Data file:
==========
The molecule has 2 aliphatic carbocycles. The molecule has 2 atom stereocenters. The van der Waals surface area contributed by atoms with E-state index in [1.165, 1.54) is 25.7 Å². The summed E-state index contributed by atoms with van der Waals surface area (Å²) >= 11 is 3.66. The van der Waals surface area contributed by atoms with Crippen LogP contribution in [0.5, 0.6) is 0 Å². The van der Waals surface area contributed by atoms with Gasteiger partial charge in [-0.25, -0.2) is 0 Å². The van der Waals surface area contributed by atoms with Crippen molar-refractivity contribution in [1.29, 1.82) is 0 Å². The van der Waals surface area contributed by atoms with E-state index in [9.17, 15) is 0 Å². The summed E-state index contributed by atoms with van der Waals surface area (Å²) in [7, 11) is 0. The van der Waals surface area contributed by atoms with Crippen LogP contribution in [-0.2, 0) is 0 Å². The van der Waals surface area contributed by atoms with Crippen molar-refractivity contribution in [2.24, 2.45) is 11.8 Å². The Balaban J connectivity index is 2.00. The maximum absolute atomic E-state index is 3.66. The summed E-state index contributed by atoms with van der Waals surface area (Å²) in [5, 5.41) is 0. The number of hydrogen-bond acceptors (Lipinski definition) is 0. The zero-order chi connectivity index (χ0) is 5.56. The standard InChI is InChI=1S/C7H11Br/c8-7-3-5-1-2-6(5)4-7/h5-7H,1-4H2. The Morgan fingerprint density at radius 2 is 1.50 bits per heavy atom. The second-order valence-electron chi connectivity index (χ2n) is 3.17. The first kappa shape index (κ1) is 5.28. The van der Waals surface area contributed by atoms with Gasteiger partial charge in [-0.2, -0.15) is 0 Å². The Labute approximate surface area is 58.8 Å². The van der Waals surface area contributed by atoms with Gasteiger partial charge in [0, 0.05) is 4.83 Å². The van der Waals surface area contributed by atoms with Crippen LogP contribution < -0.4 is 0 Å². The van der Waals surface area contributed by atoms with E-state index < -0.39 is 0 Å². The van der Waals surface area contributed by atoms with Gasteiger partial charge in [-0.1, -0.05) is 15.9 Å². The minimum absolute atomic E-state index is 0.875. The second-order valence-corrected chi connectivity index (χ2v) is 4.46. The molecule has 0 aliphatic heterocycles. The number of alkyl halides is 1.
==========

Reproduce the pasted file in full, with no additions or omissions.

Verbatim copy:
The molecule has 2 aliphatic carbocycles. The molecule has 2 atom stereocenters. The van der Waals surface area contributed by atoms with E-state index in [1.165, 1.54) is 25.7 Å². The summed E-state index contributed by atoms with van der Waals surface area (Å²) >= 11 is 3.66. The van der Waals surface area contributed by atoms with Crippen LogP contribution in [0.5, 0.6) is 0 Å². The van der Waals surface area contributed by atoms with Gasteiger partial charge in [-0.25, -0.2) is 0 Å². The van der Waals surface area contributed by atoms with Crippen molar-refractivity contribution in [1.29, 1.82) is 0 Å². The van der Waals surface area contributed by atoms with E-state index in [9.17, 15) is 0 Å². The summed E-state index contributed by atoms with van der Waals surface area (Å²) in [7, 11) is 0. The van der Waals surface area contributed by atoms with Crippen LogP contribution in [-0.2, 0) is 0 Å². The van der Waals surface area contributed by atoms with Crippen molar-refractivity contribution in [2.24, 2.45) is 11.8 Å². The Balaban J connectivity index is 2.00. The maximum absolute atomic E-state index is 3.66. The summed E-state index contributed by atoms with van der Waals surface area (Å²) in [5, 5.41) is 0. The number of hydrogen-bond acceptors (Lipinski definition) is 0. The zero-order chi connectivity index (χ0) is 5.56. The standard InChI is InChI=1S/C7H11Br/c8-7-3-5-1-2-6(5)4-7/h5-7H,1-4H2. The Morgan fingerprint density at radius 2 is 1.50 bits per heavy atom. The second-order valence-electron chi connectivity index (χ2n) is 3.17. The first kappa shape index (κ1) is 5.28. The van der Waals surface area contributed by atoms with Gasteiger partial charge in [-0.2, -0.15) is 0 Å². The Labute approximate surface area is 58.8 Å². The van der Waals surface area contributed by atoms with Gasteiger partial charge in [0, 0.05) is 4.83 Å². The van der Waals surface area contributed by atoms with Crippen LogP contribution < -0.4 is 0 Å². The van der Waals surface area contributed by atoms with E-state index < -0.39 is 0 Å². The van der Waals surface area contributed by atoms with Gasteiger partial charge in [-0.1, -0.05) is 15.9 Å². The minimum absolute atomic E-state index is 0.875. The second-order valence-corrected chi connectivity index (χ2v) is 4.46. The molecule has 0 aliphatic heterocycles. The number of alkyl halides is 1.